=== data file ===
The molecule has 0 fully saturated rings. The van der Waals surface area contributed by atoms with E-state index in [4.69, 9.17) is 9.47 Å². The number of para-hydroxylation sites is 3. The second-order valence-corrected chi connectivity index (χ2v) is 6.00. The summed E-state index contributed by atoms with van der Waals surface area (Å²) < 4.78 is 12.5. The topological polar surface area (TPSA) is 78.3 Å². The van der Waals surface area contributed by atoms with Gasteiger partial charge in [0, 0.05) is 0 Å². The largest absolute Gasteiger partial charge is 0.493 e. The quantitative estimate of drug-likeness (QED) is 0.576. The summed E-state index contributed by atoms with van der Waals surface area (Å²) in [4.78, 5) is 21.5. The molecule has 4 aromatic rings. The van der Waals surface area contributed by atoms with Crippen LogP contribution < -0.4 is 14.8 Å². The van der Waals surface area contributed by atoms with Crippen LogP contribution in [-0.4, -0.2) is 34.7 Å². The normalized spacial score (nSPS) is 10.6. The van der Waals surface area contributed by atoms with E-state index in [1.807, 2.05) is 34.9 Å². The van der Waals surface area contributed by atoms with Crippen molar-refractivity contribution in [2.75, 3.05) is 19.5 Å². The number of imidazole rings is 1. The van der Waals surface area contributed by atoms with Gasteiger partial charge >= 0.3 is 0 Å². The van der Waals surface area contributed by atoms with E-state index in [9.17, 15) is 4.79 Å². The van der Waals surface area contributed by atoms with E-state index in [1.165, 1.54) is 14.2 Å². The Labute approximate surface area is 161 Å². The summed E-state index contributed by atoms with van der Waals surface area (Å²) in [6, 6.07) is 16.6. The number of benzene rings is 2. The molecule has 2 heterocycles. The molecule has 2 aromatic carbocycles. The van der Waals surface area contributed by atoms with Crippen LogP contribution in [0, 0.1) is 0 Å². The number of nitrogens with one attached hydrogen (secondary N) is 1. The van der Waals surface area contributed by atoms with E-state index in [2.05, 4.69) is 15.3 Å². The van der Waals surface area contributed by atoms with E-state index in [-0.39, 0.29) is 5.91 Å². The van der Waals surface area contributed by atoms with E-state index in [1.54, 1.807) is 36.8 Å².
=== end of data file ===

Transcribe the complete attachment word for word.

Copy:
The molecule has 0 fully saturated rings. The van der Waals surface area contributed by atoms with E-state index in [4.69, 9.17) is 9.47 Å². The number of para-hydroxylation sites is 3. The second-order valence-corrected chi connectivity index (χ2v) is 6.00. The summed E-state index contributed by atoms with van der Waals surface area (Å²) < 4.78 is 12.5. The topological polar surface area (TPSA) is 78.3 Å². The van der Waals surface area contributed by atoms with Gasteiger partial charge in [0, 0.05) is 0 Å². The largest absolute Gasteiger partial charge is 0.493 e. The quantitative estimate of drug-likeness (QED) is 0.576. The summed E-state index contributed by atoms with van der Waals surface area (Å²) in [4.78, 5) is 21.5. The molecule has 4 aromatic rings. The van der Waals surface area contributed by atoms with Crippen LogP contribution < -0.4 is 14.8 Å². The van der Waals surface area contributed by atoms with Crippen LogP contribution in [-0.4, -0.2) is 34.7 Å². The normalized spacial score (nSPS) is 10.6. The van der Waals surface area contributed by atoms with E-state index in [1.807, 2.05) is 34.9 Å². The van der Waals surface area contributed by atoms with Crippen molar-refractivity contribution in [2.75, 3.05) is 19.5 Å². The number of imidazole rings is 1. The van der Waals surface area contributed by atoms with Gasteiger partial charge >= 0.3 is 0 Å². The van der Waals surface area contributed by atoms with E-state index in [9.17, 15) is 4.79 Å². The van der Waals surface area contributed by atoms with E-state index in [1.165, 1.54) is 14.2 Å². The Labute approximate surface area is 161 Å². The summed E-state index contributed by atoms with van der Waals surface area (Å²) in [6, 6.07) is 16.6. The number of benzene rings is 2. The molecule has 2 heterocycles. The molecule has 2 aromatic carbocycles. The van der Waals surface area contributed by atoms with Crippen LogP contribution in [0, 0.1) is 0 Å². The number of nitrogens with one attached hydrogen (secondary N) is 1. The van der Waals surface area contributed by atoms with E-state index in [2.05, 4.69) is 15.3 Å². The van der Waals surface area contributed by atoms with E-state index in [-0.39, 0.29) is 5.91 Å². The van der Waals surface area contributed by atoms with E-state index in [1.54, 1.807) is 36.8 Å².